A SECOND SERVING
I first saw the Bar-B-Q Killers in 1986 or '87. Laura Carter, the Athens, Ga.-based band's charismatic lead singer, was the friend of a friend and I was part of a posse put together to see what was then a new group. They were the first act on a three-band bill.
I have no recollection of the bands that followed.
I was too young by legal standards to be seeing this band in a bar. But I'm still glad I risked arrest and the disapproving lectures my parents would have surely delivered had they been forced to post bail.
I learned a lot that night. I learned that music didn't need to be pretty. I learned that it often worked more effectively and efficiently when it wasn't. I learned that a rock band was most exhilarating when a little terrifying, and I learned that creativity trumps everything in punk rock poker.
I followed the band's ascent and decline, bought and relentlessly played the group's single album release, the dense punk-metal-noise epic Comely, and despaired, from afar, at the news that the band had split. Later I would learn that Laura had died, far from Athens, in St. Croix. She left behind a son.
Now, there's a movement afoot to release a re-mastered edition of Comely with bonus tracks. The tracks were polished at Chase Park Transduction Studio by David Barbe, whose former band, Mercyland, was a Killers compatriot. The plan is to raise $3,500 to fund the release and then forward profits to Carter's son.
I understand that not everyone (or perhaps anyone) claims the sort of epiphany experience I had all those years ago. But listen to the tracks. It's a rocking record. It deserves to be heard again.
For more on the Bar-B-Q Killers reissue project, see www.barbqkillers.com.
MIRACLE WHIP BLUES
I wasn't sure if Shameless Dave and the Miracle Whips, the house band at the long-defunct Blind Pig, was a going concern. I hadn't heard hide, hair or blues-based howl from the act in a couple of years. I felt sure that the quiet-in-public/raucous-on-stage guitar man David Bryan (Shameless to you) was still playing, but the band, I feared, had dissolved into blues oblivion.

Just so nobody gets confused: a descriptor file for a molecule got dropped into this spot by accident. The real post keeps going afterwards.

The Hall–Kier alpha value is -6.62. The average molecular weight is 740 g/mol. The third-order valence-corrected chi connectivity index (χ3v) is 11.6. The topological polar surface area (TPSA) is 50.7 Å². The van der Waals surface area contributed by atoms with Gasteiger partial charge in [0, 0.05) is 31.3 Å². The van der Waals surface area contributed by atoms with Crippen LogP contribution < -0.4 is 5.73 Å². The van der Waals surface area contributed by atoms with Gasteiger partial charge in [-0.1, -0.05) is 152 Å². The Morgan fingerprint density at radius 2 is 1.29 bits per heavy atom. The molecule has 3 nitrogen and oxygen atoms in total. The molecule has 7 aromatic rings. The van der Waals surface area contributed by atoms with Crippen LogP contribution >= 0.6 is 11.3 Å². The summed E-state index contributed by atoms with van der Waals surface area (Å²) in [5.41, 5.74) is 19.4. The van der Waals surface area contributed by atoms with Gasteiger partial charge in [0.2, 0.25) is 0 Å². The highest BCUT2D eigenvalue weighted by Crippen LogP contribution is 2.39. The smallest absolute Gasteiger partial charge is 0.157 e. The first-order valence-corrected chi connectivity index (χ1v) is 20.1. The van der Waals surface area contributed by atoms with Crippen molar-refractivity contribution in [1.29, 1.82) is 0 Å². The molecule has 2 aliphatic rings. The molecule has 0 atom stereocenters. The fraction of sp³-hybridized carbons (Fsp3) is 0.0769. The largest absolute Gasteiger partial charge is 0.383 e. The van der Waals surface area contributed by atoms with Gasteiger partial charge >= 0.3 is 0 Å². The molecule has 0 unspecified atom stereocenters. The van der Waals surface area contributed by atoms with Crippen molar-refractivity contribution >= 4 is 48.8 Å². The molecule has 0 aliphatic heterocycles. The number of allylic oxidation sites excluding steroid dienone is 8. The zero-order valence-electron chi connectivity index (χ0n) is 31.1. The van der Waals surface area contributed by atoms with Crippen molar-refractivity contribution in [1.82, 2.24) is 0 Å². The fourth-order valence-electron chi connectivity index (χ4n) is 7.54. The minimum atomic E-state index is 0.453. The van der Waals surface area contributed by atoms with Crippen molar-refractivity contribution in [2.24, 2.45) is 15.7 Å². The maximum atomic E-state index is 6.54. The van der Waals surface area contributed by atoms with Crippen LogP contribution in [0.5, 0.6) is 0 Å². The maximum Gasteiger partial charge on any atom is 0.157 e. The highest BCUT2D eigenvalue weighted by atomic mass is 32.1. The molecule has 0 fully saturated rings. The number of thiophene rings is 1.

I'm sure glad I was wrong.
I recently received a package. Inside was a nine-song album credited to Shameless Dave and his deeply funky Miracle Whips. Titled I Let My Guitar Do the Talkin' , it admittedly starts slow but picks up steam quickly.
The first track, the somewhat uninspired Howlin' at the Moon , seemed a little too much like blues by the numbers, and the mix seemed muted. The rest of the record, however, is a funky blues winner.
A blues record can be tough going. Because it's a musical form based around strict structure and call-and-response repetition, it can hamper creativity in unskilled hands. That's where Guitar succeeds. It's an incredibly creative blues record.
It shows lyrical panache, an ability to explore 12-bar style, musically, and has more than a few truly inspired guitar breaks.
It also manages to avoid the single greatest temptation faced by blues musicians -- the extended jam. There are solos and breakdowns and all the expected accoutrements of blues tunes, but each is incorporated in a smart, succinct and tasteful way.
Take, for example, the title track. It's a great tune with not one but two really beautiful guitar breaks, and it clocks in at less than three minutes. None of the tunes lasts longer than six minutes.
It's a very good record by a very good band that I am quite happy to discover I had written off too soon.
Reach Steven Uhles at (706) 823-3626 or firstname.lastname@example.org.